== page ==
Monday, January 18, 2010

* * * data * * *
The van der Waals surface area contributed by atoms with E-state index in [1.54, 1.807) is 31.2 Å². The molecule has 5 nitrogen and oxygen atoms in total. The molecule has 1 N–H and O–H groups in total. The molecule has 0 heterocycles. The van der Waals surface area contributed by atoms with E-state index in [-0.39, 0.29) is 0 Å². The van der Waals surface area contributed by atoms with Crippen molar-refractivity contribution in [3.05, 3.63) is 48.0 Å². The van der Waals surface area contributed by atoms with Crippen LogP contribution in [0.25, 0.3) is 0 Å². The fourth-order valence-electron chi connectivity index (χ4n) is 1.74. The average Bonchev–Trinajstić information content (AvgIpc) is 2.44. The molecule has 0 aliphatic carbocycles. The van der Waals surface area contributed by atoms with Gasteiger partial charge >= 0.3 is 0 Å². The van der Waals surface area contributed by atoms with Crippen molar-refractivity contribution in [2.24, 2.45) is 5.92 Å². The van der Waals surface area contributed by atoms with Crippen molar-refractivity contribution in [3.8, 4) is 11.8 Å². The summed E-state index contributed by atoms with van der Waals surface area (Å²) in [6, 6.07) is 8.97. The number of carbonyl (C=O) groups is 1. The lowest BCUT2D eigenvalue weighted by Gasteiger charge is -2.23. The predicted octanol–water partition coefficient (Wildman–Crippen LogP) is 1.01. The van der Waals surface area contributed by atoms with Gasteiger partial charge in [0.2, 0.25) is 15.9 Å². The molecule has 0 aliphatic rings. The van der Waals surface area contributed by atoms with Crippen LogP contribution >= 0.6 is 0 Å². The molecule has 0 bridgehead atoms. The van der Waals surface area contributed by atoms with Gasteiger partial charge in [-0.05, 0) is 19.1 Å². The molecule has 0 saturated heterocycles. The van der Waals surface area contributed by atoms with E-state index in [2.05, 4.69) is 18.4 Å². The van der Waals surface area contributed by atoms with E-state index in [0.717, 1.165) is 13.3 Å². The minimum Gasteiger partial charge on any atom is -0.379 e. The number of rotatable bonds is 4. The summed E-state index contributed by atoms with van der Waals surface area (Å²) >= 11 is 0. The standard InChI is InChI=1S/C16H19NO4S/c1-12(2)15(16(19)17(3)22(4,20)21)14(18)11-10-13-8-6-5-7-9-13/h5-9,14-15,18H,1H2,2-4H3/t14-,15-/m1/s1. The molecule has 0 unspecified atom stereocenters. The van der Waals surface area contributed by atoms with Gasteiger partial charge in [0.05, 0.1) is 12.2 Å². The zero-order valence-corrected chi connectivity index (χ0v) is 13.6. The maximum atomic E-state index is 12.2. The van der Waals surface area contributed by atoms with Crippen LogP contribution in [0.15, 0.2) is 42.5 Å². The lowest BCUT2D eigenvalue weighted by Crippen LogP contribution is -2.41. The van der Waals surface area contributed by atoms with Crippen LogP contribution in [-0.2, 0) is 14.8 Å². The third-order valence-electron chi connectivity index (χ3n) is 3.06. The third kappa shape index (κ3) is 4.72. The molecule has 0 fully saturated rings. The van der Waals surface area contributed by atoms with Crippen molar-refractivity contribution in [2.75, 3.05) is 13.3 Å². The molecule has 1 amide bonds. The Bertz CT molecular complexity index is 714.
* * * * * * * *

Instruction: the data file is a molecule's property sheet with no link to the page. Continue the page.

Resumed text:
Unless there are trees toppling and lawn chairs flying through the air, the Home Van goes out.  We figure if they can live outdoors in all kinds of weather, we can take it for two hours.  Also, we knew the Salvation Army had closed down entirely for two days, so they would have no dinner unless we went out.  I'm sure there are people on this list who donate to the Salvation Army, and that's a good thing, since they run a shelter and soup kitchen that are sorely needed.  However, it wouldn't be a bad idea to contact them and suggest that a shelter should be open, not closed, during weather emergencies.  You could even throw in a little WWJD, just for good measure.   We were glad to be out there with our folks.  It always feels good.  It was, however, a harrowing drive out.  People soaked to the skin, shivering uncontrollably.  People whose clothing and blankets had been stolen.  People without tents.  Newly homeless people terrified of the situation they were in.  Worst of all, we could not console ourselves with the thought that all these folks would be going into emergency shelter at St. Francis House at 7 p.m.  In the early 1990s the City Commission passed a law requiring all homeless shelters in Gainesville to require police clearances for their guests.  A police clearance is a warrants check.  The police go onto their computers and see whether the person in question has an outstanding warrant in this state or any other.  If he or she does, they are arrested.  If they don't they are given a piece of paper to present when they check into shelter.  If you don't have a photo I.D., you can't get a police clearance.  Gainesville is one of the very few cities in the United States to have such a law.  Housed people who check into an emergency shelter are not required to present a police clearance.   Many of our homeless people suffer from mental illness and addictions.  They have trouble holding on to a photo I.D.  Replacing a lost I.D. is also a daunting task.  So some of the most vulnerable knew they would be out in the storm all night.  One newly homeless man was in a state of terror about this, begging me to come up with a solution.  I didn't have one.   Equality under the law is one of the cornerstones of a civilized and democratic society.  Our City Commission needs to either repeal the police clearance law or require police clearances for all housed people who check into a shelter.   If this comes up before the City Commission, someone, either from the podium or the audience, is going to bring up the fact that Danny Rawlings was a homeless person.  This would be useful information if there were a demographic profile for serial killers.  In reality, serial killers in the United States have included a law student and Republican campaign worker, a railway porter, a data processing clerk, a codes enforcement officer who was president of his Lutheran congregation, and the founder of the Save-a-Lot stores.  Oddly enough, there have been no outcries demanding that the UF law school be moved to a feed lot on the far outskirts of the community, and no petitions circulated by people who don't want Lutherans living in or near their neighborhoods. The vast majority of warrants out on homeless people are for the misdeanors of being homeless, such as sleeping in the park after 11 p.m., public urination, open container etc.  Homeless people deeply fear and resist being put in jail, because the price tag on these misdeamors can be so high.  Most of the time, the homeless arrestee is denied bail because he or she does not have an address.  Then they sit in jail for weeks, sometimes months, awaiting a court date.  When they finally get into court, they are judged guilty and sentenced to time served.  In other words, first they are punished and then they are found guilty.  While they are in jail, all their meager worldly goods will probably be stolen, including the tent they live in.  If they've managed to find a job, they will lose it.  If a homeless man has a wife or girlfriend who is homeless with him, he has to live with the knowledge that she is out there alone, without his protection.  If he or she is the caregiver for a seriously ill homeless friend (and this is a common situation), there is the anguish of wondering how this friend is faring.  I have known people to stay outside during hurricanes and when the temperature is in the twenties, to avoid going to jail.   SAVING LIVES  The Home Van does not accept money from any organization that has rules about how we can spend it.  All our money comes from you, our extended Home Van family.   Last Tuesday that meant you helped us save a life.  We found a woman in mortal agony in the downtown plaza.  She had been given two prescriptions at the ER - one for an antibiotic and one for an anti-spasmodic drug.  She had gotten the antibiotic RX filled at wonderful Publix - who give antibiotics free to poor people.  To fill the other RX she needed fifteen dollars.  She had been to every agency she knew of, all over town, trying to get the copay for this prescription, to no avail.  The medicine in question is classified as a narcotic and is on a list of drugs these agencies are not allowed to pay for.  She went back to the ER, but they would not give her the pills (rules).  By this time her plumbing had been out of commission for six days and she had been living in the August heat, having to severely restrict fluids.  She was crying from pain, unable to sit, lie down, eat or sleep.  We gave her the fifteen dollars.  Pastor Reggie, a minister who lives in Tent City in order to be a counselor and caregiver there, found her a ride.  Thank you one and all, and thank you God, if we have to have emergencies, for giving us those $15 dollar emergencies.  love, arupa___________________________________________________________________________The Home Van needs tents, bugspray, Vienna Sausages, creamy peanut butter and jelly, and white tube socks.  Call 372-4825 to arrange for drop-off.  Financial donations to the Home Van should be made out to the St. Vincent de Paul Society and mailed to 307 SE 6th Street, Gainesville, FL  All donations are tax deductible.